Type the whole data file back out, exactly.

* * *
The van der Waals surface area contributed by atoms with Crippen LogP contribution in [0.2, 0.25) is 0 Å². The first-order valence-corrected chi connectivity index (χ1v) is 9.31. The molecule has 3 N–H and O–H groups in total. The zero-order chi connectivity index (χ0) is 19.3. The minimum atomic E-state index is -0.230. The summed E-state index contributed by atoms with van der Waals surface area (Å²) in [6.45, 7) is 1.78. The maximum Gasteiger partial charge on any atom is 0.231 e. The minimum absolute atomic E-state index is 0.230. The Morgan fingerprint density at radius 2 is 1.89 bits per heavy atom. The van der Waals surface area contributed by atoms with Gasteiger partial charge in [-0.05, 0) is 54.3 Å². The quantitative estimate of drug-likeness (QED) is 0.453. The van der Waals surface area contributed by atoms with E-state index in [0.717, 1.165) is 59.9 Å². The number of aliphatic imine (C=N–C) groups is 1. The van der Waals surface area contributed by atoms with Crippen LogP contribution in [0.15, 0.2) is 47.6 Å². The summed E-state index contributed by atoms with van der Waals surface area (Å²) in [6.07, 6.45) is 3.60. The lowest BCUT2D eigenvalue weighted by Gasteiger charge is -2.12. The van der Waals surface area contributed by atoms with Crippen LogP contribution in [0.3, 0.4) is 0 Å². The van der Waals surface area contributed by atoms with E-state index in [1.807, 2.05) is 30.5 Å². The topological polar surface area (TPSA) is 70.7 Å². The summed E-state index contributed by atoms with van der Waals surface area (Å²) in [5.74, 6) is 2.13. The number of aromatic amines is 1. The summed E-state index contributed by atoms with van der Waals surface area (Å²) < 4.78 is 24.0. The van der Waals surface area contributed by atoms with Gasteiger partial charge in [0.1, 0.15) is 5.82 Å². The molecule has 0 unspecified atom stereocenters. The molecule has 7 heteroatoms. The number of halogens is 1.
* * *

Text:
The van der Waals surface area contributed by atoms with Crippen LogP contribution in [0.2, 0.25) is 0 Å². The first-order valence-corrected chi connectivity index (χ1v) is 9.31. The molecule has 3 N–H and O–H groups in total. The zero-order chi connectivity index (χ0) is 19.3. The minimum atomic E-state index is -0.230. The summed E-state index contributed by atoms with van der Waals surface area (Å²) in [6.45, 7) is 1.78. The maximum Gasteiger partial charge on any atom is 0.231 e. The minimum absolute atomic E-state index is 0.230. The Morgan fingerprint density at radius 2 is 1.89 bits per heavy atom. The van der Waals surface area contributed by atoms with Gasteiger partial charge in [-0.05, 0) is 54.3 Å². The quantitative estimate of drug-likeness (QED) is 0.453. The van der Waals surface area contributed by atoms with E-state index in [0.717, 1.165) is 59.9 Å². The number of aliphatic imine (C=N–C) groups is 1. The van der Waals surface area contributed by atoms with Crippen LogP contribution in [0.15, 0.2) is 47.6 Å². The summed E-state index contributed by atoms with van der Waals surface area (Å²) in [6.07, 6.45) is 3.60. The lowest BCUT2D eigenvalue weighted by Gasteiger charge is -2.12. The van der Waals surface area contributed by atoms with Crippen LogP contribution in [0.3, 0.4) is 0 Å². The van der Waals surface area contributed by atoms with E-state index in [1.807, 2.05) is 30.5 Å². The topological polar surface area (TPSA) is 70.7 Å². The summed E-state index contributed by atoms with van der Waals surface area (Å²) in [5.74, 6) is 2.13. The number of aromatic amines is 1. The summed E-state index contributed by atoms with van der Waals surface area (Å²) < 4.78 is 24.0. The van der Waals surface area contributed by atoms with Gasteiger partial charge in [0.1, 0.15) is 5.82 Å². The molecule has 0 unspecified atom stereocenters. The molecule has 7 heteroatoms. The number of halogens is 1.